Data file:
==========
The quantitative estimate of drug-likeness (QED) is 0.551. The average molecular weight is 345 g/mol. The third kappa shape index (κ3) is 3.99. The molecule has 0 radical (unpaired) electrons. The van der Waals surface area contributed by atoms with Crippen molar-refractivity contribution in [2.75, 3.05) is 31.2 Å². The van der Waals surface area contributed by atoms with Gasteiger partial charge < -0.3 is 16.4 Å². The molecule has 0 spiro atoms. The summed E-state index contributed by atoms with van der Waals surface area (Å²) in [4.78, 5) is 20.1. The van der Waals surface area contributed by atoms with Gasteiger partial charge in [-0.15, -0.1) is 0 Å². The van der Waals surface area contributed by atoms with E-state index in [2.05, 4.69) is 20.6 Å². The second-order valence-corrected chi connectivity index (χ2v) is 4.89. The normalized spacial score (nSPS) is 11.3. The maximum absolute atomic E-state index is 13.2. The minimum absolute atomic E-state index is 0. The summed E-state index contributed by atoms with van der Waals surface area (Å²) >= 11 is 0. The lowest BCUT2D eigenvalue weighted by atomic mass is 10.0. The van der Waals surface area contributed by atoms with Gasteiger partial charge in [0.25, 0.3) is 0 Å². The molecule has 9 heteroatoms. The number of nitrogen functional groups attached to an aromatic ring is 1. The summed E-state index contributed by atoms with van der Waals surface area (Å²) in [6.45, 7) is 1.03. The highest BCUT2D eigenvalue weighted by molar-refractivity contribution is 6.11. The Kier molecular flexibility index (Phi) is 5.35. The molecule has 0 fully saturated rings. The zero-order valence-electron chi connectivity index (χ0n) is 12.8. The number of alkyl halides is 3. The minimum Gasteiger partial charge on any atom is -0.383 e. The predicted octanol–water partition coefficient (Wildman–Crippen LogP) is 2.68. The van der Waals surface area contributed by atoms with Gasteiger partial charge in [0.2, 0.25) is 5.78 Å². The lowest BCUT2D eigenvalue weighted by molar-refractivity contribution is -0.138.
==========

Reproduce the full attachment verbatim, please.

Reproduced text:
The quantitative estimate of drug-likeness (QED) is 0.551. The average molecular weight is 345 g/mol. The third kappa shape index (κ3) is 3.99. The molecule has 0 radical (unpaired) electrons. The van der Waals surface area contributed by atoms with Crippen molar-refractivity contribution in [2.75, 3.05) is 31.2 Å². The van der Waals surface area contributed by atoms with Gasteiger partial charge < -0.3 is 16.4 Å². The molecule has 0 spiro atoms. The summed E-state index contributed by atoms with van der Waals surface area (Å²) in [4.78, 5) is 20.1. The van der Waals surface area contributed by atoms with Gasteiger partial charge in [-0.15, -0.1) is 0 Å². The van der Waals surface area contributed by atoms with E-state index in [2.05, 4.69) is 20.6 Å². The second-order valence-corrected chi connectivity index (χ2v) is 4.89. The normalized spacial score (nSPS) is 11.3. The maximum absolute atomic E-state index is 13.2. The minimum absolute atomic E-state index is 0. The summed E-state index contributed by atoms with van der Waals surface area (Å²) >= 11 is 0. The lowest BCUT2D eigenvalue weighted by atomic mass is 10.0. The van der Waals surface area contributed by atoms with Gasteiger partial charge in [0.25, 0.3) is 0 Å². The molecule has 9 heteroatoms. The number of nitrogen functional groups attached to an aromatic ring is 1. The summed E-state index contributed by atoms with van der Waals surface area (Å²) in [6.45, 7) is 1.03. The highest BCUT2D eigenvalue weighted by molar-refractivity contribution is 6.11. The Kier molecular flexibility index (Phi) is 5.35. The molecule has 0 fully saturated rings. The zero-order valence-electron chi connectivity index (χ0n) is 12.8. The number of alkyl halides is 3. The minimum Gasteiger partial charge on any atom is -0.383 e. The predicted octanol–water partition coefficient (Wildman–Crippen LogP) is 2.68. The van der Waals surface area contributed by atoms with Gasteiger partial charge in [0.2, 0.25) is 5.78 Å². The lowest BCUT2D eigenvalue weighted by molar-refractivity contribution is -0.138.